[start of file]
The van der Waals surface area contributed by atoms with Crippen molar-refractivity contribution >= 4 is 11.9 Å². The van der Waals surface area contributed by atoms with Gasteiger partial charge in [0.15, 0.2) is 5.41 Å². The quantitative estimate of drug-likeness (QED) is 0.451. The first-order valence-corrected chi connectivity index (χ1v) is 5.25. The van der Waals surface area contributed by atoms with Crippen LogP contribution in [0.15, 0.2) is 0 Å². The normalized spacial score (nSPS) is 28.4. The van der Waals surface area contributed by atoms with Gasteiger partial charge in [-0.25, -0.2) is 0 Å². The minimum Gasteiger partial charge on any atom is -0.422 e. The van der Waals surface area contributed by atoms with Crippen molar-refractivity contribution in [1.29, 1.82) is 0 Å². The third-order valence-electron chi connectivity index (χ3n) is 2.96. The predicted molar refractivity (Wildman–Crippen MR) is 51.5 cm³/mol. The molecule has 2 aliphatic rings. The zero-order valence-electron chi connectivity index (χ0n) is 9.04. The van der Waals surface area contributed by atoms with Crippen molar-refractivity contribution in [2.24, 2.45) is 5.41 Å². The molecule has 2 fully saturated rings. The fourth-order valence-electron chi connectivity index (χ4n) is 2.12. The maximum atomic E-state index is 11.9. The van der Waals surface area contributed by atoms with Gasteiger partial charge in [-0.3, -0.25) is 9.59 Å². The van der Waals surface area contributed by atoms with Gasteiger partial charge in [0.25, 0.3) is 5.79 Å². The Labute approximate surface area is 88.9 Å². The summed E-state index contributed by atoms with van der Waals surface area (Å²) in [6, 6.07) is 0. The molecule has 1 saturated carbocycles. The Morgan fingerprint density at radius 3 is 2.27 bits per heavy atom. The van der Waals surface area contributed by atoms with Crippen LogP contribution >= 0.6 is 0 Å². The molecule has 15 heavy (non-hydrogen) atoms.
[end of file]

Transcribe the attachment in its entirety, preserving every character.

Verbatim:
The van der Waals surface area contributed by atoms with Crippen molar-refractivity contribution >= 4 is 11.9 Å². The van der Waals surface area contributed by atoms with Gasteiger partial charge in [0.15, 0.2) is 5.41 Å². The quantitative estimate of drug-likeness (QED) is 0.451. The first-order valence-corrected chi connectivity index (χ1v) is 5.25. The van der Waals surface area contributed by atoms with Crippen LogP contribution in [0.15, 0.2) is 0 Å². The normalized spacial score (nSPS) is 28.4. The van der Waals surface area contributed by atoms with Gasteiger partial charge in [-0.25, -0.2) is 0 Å². The minimum Gasteiger partial charge on any atom is -0.422 e. The van der Waals surface area contributed by atoms with Crippen molar-refractivity contribution in [1.29, 1.82) is 0 Å². The third-order valence-electron chi connectivity index (χ3n) is 2.96. The predicted molar refractivity (Wildman–Crippen MR) is 51.5 cm³/mol. The molecule has 2 aliphatic rings. The zero-order valence-electron chi connectivity index (χ0n) is 9.04. The van der Waals surface area contributed by atoms with Crippen molar-refractivity contribution in [2.24, 2.45) is 5.41 Å². The molecule has 2 fully saturated rings. The fourth-order valence-electron chi connectivity index (χ4n) is 2.12. The maximum atomic E-state index is 11.9. The van der Waals surface area contributed by atoms with Gasteiger partial charge in [-0.3, -0.25) is 9.59 Å². The van der Waals surface area contributed by atoms with Gasteiger partial charge in [0.25, 0.3) is 5.79 Å². The Labute approximate surface area is 88.9 Å². The summed E-state index contributed by atoms with van der Waals surface area (Å²) in [6, 6.07) is 0. The molecule has 1 saturated carbocycles. The Morgan fingerprint density at radius 3 is 2.27 bits per heavy atom. The van der Waals surface area contributed by atoms with Crippen LogP contribution >= 0.6 is 0 Å². The molecule has 15 heavy (non-hydrogen) atoms.